One should have a bag of their own. And that's the way it should be—a matter of personal taste, although both bags have their advantages. The hard, leather briefcase protects laptops and other breakable items. Its a much better shield against attacks and was preferred by the Mafia (its real, right?) three to one over soft leather. Soft briefcases are usually more commuter-friendly, crammable, and perhaps even have a bedside manner (afternoon naps, anyone). I have both, although more soft satchel types than hard. I also have a discreet shoulder bag that is appropriate for the office and most business meetings but is also able to accommodate my necessities: phonebook, notebook, books, and gym gear. What I do find appropriate for a twentysomething professional is the youthfulness and independence to resist office-fashion conformity.


Accessories Report | All Saints Merino Snood

Burberry isn't the only one doing the snood up for winter. They included multiple variations of the snood for Fall 2009--here--and it appears the trend is catching on. All Saints UK offers this casual grey design that proves just as powerful an accessory as those from Burberry. Finished in merino wool, it also includes a logo on the front that is small and discreet. I would be a fool if I didn't recommend this price friendly alternative those offered by Burberry. Available now via All Saints UK.
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Style Report | Facial Hair to Feel Special?

"Men grow facial hair now with a bit of irony. It's rebellious but playful at the same time. They're saying: 'I'm no corporate slave. I can get away with this in a way my grandfather couldn't.
-Allan Peterkin, author of One Thousand Beards.
*Speaking as a member of the XY chromosome team, I have to say that the notion that men grow facial hair to feel more 'special' is a bit unfair. If anything, we grow facial hair to feel more mature and masculine--at least that's my reason for keeping the minimal facial hair that I do have. Where exactly does the 'specialty' factor come in anway, because Ive seen my fair share of women with enough peach fuzz to rival David Beckham. Is it impossible to think that men grow facial for the sole reason that they like the way it looks? Are we some dumbfounded as a gender that we must rely on facial scrub to get noticed? I think not. David Beckham is a clear example--what more can he do to feel 'special' other than wake up every morning being David Beckham? Nothing. Its a factor of appearance, our manhood, or perhaps even cold weather that causes facial hair, not a need to feel more 'special'. We are men after all!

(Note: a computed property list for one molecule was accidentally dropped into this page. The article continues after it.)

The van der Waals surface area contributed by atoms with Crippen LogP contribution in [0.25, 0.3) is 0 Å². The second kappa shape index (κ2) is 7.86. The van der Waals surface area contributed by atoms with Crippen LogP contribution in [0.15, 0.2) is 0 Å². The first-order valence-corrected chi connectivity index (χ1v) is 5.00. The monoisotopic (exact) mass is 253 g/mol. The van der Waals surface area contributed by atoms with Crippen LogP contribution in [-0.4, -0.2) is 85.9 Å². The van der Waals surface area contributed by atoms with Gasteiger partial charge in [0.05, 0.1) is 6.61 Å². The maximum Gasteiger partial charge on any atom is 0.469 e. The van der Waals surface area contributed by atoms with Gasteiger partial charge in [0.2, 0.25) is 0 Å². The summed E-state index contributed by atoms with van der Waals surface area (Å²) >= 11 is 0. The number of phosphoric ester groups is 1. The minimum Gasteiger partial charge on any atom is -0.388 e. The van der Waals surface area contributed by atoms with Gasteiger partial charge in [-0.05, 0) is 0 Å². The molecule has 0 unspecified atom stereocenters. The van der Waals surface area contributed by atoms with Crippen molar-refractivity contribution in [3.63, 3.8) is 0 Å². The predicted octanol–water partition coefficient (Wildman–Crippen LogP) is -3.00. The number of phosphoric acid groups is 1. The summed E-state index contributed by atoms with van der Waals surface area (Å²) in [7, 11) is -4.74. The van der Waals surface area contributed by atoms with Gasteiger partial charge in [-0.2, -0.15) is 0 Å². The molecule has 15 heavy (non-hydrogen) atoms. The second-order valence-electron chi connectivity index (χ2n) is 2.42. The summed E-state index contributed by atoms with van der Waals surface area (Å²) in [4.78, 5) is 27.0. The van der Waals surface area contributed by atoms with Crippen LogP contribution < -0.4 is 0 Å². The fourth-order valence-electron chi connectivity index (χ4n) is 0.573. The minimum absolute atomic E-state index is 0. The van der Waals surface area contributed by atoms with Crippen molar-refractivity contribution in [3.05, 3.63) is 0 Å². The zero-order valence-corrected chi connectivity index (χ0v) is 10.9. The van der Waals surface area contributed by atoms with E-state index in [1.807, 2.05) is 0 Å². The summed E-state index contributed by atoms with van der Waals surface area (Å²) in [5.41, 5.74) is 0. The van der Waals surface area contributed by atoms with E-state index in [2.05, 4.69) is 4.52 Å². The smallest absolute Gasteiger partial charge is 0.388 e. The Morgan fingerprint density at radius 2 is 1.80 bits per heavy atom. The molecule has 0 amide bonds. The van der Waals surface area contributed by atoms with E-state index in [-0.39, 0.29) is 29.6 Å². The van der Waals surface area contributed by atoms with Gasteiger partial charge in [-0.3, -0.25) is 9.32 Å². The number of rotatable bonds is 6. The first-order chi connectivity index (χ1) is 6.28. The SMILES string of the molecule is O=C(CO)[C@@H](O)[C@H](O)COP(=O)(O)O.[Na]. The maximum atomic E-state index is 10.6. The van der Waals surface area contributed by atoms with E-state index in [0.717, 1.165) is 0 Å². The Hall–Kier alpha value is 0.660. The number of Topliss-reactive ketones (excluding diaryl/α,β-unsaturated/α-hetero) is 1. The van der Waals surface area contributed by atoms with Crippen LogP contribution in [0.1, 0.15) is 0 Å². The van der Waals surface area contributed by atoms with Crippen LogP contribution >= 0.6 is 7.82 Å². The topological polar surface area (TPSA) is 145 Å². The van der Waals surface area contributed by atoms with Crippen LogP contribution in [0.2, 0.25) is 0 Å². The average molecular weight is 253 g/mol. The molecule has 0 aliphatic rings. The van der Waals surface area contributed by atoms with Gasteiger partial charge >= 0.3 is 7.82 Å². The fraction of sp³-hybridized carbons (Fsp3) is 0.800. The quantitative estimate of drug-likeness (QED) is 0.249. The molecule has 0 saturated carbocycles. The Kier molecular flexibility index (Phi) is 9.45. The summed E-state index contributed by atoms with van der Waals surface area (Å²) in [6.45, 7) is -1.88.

Outerwear Report | Mackage Aston Overcoat

Do you know what I would buy if I had $680 laying around? This Mackage Aston Overcoat--and its worth every penny. The single-breasted overcoat is composed of complete wool; can you say quality. Finished with features like a collar with hook closure buttoned back flap, leather trim, belted sleeve cuffs, and grommets at underarms, its made to compliment the wearer and the quality and craftsmanship is obvious all through this piece. And with the trendy asymmetrical button placket balanced out with the conservative silhouette, this is an overcoat made for a stylish Washingtonian, or really anyone. Available now via Ssense. Now, does anyone have $600 to give away?


Editorial Report | GQ Designers of the Year

+J wool-cashmere topcoat, $150. +J shirt, $40. Wool pants, $50; Uniqlo
Joseph Gordon-Levitt models the Designers of the Year for GQ, those with affordable prices that got us through the recession without so much of a lesser-style abundance. From H&M and Topman to Uniqlo, Gap and much more--they presented us with garbs that revealed our love of country with American classics, nostalgia with UK statesman styles and a new-found love of suiting pieces, and fulfilled out need for menswear basics.

Wool fair isle sweater, $118. Pants, $128; French Connection

Leather jacket, $348. Shirt, $45. Jeans, $88; Gap.

Plaid wool-blend suit, $400. Boots, $130; Topman

Tweed sports jacket, $129. Wool pants, $70; H&M

Gray wool suit, $498. Shirt, $89; Club Monaco